Truchas Rainbow Hives

We are hopeful that this Age of “Api-quarius” brings positive promotion and progress!

Starting Jan 2nd, We will begin taking reservations for the next three weeks for NM orders only.

Starting January 22nd, we will then begin taking reservations from outside of NM.

*Starter Nuclei available for pick up only. Queens shipped via USPS Priority &  Express Mail. 50% deposit required to secure reservation.  Final payment due by pick up. 

Fresh Season Starter Nuclei:    $175  (+ $10  reusable transport nuc box)

Overwintered Nuclei:      These will be shared as Breeding Companions only.

Enchnated Empress LongeviBees:   Prize Breeding Companion Queens- selected from our most resilient and productive stock.      Recommended for queen producers wanting to add tested survivor stock for enhancing genetic pool and for grafting for production queens.   $200/each

ZQB LongeviBees: Production Queens for enthusiasts beginning in June.  $40 + shipping

Being that we are a smaller op and we produce all of our bees in state, we would like to share our bees with those nearby first. This is our attempt to support local beekeepers and their needs as a priority for our area. 

Pollinator Pensees- Beekeepers have choices:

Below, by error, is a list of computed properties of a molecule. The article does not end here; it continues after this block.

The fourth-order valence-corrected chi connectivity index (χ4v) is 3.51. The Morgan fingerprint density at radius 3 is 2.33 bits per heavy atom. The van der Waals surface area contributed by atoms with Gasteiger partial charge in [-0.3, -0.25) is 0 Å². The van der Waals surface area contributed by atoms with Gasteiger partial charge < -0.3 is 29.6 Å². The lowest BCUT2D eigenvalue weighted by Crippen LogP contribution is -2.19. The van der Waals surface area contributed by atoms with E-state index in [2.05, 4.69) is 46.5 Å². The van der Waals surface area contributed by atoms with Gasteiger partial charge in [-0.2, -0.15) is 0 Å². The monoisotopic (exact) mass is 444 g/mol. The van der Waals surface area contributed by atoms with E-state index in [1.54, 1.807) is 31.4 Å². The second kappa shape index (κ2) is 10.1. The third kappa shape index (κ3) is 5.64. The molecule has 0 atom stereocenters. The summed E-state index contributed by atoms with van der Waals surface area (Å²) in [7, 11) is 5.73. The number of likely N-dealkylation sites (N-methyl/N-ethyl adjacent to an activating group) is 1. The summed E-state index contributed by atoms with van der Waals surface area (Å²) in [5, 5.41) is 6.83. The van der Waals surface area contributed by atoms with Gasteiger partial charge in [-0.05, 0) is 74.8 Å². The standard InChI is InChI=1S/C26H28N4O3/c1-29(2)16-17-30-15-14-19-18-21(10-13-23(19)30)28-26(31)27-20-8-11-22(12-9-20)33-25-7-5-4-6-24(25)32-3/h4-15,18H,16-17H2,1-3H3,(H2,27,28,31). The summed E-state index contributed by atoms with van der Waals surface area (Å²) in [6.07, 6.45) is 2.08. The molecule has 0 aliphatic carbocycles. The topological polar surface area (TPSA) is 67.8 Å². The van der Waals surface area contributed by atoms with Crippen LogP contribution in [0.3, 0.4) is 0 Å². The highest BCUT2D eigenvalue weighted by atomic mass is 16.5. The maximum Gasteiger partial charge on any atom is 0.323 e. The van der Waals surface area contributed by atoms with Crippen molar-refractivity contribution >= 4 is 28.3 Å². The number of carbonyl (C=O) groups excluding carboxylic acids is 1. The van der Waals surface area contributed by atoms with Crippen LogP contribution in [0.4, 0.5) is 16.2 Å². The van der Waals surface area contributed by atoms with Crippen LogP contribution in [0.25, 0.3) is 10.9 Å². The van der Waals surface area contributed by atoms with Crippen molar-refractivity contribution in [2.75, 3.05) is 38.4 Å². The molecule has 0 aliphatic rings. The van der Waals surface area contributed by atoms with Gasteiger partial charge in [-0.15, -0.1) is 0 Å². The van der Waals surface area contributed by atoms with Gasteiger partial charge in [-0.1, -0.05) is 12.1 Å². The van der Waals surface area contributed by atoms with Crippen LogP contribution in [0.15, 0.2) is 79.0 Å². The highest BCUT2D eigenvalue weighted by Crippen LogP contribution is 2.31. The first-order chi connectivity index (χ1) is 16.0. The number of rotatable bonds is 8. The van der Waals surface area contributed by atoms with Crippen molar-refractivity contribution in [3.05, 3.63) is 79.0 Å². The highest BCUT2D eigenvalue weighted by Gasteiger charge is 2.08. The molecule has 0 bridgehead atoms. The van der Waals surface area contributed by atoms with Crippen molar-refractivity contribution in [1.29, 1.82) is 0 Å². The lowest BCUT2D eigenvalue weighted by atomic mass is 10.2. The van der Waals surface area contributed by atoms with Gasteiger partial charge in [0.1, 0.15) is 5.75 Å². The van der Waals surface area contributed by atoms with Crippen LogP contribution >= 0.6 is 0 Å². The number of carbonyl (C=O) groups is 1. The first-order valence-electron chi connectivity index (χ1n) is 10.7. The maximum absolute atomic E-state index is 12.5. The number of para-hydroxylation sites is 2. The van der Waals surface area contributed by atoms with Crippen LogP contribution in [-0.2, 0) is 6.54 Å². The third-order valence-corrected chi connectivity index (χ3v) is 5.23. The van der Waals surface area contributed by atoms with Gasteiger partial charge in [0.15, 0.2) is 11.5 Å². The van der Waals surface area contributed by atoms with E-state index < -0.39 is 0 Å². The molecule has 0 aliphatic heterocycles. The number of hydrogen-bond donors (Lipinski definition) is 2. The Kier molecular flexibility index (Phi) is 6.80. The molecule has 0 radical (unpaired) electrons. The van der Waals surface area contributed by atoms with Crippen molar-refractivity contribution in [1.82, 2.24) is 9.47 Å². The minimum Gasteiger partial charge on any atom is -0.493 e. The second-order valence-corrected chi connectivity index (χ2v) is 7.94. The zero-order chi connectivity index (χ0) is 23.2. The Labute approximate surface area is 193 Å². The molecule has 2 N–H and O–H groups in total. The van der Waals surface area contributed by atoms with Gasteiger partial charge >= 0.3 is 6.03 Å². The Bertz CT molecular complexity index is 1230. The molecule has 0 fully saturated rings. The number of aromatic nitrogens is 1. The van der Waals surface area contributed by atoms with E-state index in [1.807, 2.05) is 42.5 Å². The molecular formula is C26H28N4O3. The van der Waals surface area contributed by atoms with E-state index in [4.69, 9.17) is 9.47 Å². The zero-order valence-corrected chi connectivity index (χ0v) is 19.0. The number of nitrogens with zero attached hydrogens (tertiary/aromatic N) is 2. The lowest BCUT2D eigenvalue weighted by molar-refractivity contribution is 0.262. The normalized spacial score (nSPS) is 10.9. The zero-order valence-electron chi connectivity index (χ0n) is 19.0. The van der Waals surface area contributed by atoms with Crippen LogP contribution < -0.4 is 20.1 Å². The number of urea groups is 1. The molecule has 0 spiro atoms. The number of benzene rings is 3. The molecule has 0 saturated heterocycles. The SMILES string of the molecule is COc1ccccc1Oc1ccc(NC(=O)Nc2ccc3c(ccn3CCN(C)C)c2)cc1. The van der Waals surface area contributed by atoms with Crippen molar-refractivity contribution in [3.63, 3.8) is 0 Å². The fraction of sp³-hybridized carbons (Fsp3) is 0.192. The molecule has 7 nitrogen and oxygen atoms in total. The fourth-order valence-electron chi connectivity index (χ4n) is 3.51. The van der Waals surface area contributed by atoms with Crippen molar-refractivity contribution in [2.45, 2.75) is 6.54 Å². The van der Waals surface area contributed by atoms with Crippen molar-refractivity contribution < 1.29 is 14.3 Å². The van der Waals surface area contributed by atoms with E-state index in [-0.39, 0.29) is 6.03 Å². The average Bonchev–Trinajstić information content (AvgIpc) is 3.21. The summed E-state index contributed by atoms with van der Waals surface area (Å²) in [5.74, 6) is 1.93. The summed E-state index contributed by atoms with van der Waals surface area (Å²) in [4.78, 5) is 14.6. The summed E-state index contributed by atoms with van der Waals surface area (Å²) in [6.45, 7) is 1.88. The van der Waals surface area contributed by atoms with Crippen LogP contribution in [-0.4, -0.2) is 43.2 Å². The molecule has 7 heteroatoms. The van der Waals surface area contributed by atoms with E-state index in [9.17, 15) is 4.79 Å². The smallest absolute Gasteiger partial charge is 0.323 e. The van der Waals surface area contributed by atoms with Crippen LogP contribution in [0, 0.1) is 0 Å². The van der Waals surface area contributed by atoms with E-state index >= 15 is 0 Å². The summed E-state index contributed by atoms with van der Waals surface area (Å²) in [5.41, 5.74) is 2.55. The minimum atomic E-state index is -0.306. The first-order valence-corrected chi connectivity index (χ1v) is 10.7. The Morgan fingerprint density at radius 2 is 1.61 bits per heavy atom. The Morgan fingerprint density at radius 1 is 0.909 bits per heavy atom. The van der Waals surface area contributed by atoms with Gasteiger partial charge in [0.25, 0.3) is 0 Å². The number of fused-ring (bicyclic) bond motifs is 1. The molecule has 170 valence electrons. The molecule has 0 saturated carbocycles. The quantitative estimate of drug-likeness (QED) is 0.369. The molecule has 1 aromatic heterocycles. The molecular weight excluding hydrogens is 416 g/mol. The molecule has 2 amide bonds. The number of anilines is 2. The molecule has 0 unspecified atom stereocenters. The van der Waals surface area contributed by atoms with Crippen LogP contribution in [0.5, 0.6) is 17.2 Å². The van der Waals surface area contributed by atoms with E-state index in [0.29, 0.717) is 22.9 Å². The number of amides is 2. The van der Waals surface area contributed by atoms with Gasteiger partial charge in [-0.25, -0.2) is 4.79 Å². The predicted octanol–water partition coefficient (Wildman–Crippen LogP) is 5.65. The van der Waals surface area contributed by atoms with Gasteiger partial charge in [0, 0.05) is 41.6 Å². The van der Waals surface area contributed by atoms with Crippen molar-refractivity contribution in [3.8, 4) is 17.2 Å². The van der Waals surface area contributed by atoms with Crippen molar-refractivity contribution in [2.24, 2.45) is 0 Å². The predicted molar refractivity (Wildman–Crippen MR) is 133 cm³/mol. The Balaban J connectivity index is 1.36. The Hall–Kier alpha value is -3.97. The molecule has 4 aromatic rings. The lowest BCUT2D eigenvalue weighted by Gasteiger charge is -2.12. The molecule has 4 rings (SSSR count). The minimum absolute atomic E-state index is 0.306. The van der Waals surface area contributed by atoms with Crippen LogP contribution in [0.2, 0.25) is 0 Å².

Learn to work with existing landscape,  local circumstances and regional producers


Import pollinators  that may or may not have been  produced with conscientious methods and  with manipulated nutriton.


We do not promote negative impressions of other producers; but rather, want enthusiasts to recognize and learn the variances in production methodology, location and management that can either benefit or be a detriment to maintaining  quality honeybee stock.

If one chooses to import, we recommend asking the following questions from producers to have a better comprehension of the production process. Enthusiasts will be better able to make an educated decision that will either help or hinder our region’s pollinators.

1) What genetics?

If the answer includes potential AHB (Africanized honeybees), then those in densely populated areas are encouraged to seek other genetic stock. For those near breeding operations, it is recommended to not promote AHB genetics as it can affect local stock as well. Despite AHB being very resilient and hearty stock, the truth is that they are aggressive. Having aggressive bees in densely populated areas and in areas where they have not been documented, can adversely affect local stock and management for both novice and professionals.

2) Calendar of production: how long are virgins left in the mating nuclei?

If the answer is anything under 21 days, then consideration of statistical endurance should be of concern as repeated research indicates that queenbees “harvested” under 21 days demonstrate a much higher rate of supercedure.

3) What are the bees eating/fed?

If a producer is relying on High Fructose Corn Syrup to keep their bees fed,  AND in conjunction with compromised cultivars (pesticide/herbicide laden crops), then concern should be over the nutrition and organism development from such contaminated forage.

4) When are the queens/nuclei produced?